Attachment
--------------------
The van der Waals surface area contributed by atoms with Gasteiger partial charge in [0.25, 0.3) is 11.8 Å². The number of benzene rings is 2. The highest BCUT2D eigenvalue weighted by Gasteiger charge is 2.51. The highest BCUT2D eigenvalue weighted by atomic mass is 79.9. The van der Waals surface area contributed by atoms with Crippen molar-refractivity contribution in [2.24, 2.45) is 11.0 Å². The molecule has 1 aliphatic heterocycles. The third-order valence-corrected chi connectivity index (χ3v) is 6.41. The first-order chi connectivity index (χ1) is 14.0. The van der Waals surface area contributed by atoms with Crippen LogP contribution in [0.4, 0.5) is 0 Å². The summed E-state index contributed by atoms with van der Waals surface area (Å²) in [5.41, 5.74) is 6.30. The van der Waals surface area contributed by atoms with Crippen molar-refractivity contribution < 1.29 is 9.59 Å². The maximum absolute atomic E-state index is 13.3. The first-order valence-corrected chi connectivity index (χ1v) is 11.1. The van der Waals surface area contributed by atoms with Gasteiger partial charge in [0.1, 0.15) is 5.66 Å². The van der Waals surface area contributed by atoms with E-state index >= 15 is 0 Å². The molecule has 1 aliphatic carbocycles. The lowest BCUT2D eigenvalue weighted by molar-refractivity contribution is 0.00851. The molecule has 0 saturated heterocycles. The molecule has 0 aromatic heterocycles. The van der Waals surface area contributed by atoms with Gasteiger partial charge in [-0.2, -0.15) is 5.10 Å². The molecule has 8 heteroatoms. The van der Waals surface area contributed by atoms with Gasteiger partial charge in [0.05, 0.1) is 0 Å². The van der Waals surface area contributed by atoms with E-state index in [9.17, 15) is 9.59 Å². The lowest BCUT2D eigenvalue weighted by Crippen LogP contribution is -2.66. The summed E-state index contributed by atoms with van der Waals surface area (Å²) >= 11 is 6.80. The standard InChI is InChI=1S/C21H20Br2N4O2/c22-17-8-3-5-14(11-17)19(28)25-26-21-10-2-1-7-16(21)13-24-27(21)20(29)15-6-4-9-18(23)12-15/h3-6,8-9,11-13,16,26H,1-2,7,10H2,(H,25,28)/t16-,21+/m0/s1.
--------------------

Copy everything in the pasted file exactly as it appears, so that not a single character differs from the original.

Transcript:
The van der Waals surface area contributed by atoms with Gasteiger partial charge in [0.25, 0.3) is 11.8 Å². The number of benzene rings is 2. The highest BCUT2D eigenvalue weighted by Gasteiger charge is 2.51. The highest BCUT2D eigenvalue weighted by atomic mass is 79.9. The van der Waals surface area contributed by atoms with Crippen molar-refractivity contribution in [2.24, 2.45) is 11.0 Å². The molecule has 1 aliphatic heterocycles. The third-order valence-corrected chi connectivity index (χ3v) is 6.41. The first-order chi connectivity index (χ1) is 14.0. The van der Waals surface area contributed by atoms with Crippen LogP contribution in [0.4, 0.5) is 0 Å². The summed E-state index contributed by atoms with van der Waals surface area (Å²) in [5.41, 5.74) is 6.30. The van der Waals surface area contributed by atoms with Crippen molar-refractivity contribution < 1.29 is 9.59 Å². The maximum absolute atomic E-state index is 13.3. The first-order valence-corrected chi connectivity index (χ1v) is 11.1. The van der Waals surface area contributed by atoms with Gasteiger partial charge in [0.1, 0.15) is 5.66 Å². The van der Waals surface area contributed by atoms with E-state index >= 15 is 0 Å². The molecule has 1 aliphatic carbocycles. The lowest BCUT2D eigenvalue weighted by molar-refractivity contribution is 0.00851. The molecule has 0 saturated heterocycles. The molecule has 0 aromatic heterocycles. The van der Waals surface area contributed by atoms with Gasteiger partial charge in [-0.2, -0.15) is 5.10 Å². The molecule has 8 heteroatoms. The van der Waals surface area contributed by atoms with Gasteiger partial charge in [0.05, 0.1) is 0 Å². The van der Waals surface area contributed by atoms with E-state index in [9.17, 15) is 9.59 Å². The lowest BCUT2D eigenvalue weighted by Crippen LogP contribution is -2.66. The summed E-state index contributed by atoms with van der Waals surface area (Å²) >= 11 is 6.80. The standard InChI is InChI=1S/C21H20Br2N4O2/c22-17-8-3-5-14(11-17)19(28)25-26-21-10-2-1-7-16(21)13-24-27(21)20(29)15-6-4-9-18(23)12-15/h3-6,8-9,11-13,16,26H,1-2,7,10H2,(H,25,28)/t16-,21+/m0/s1.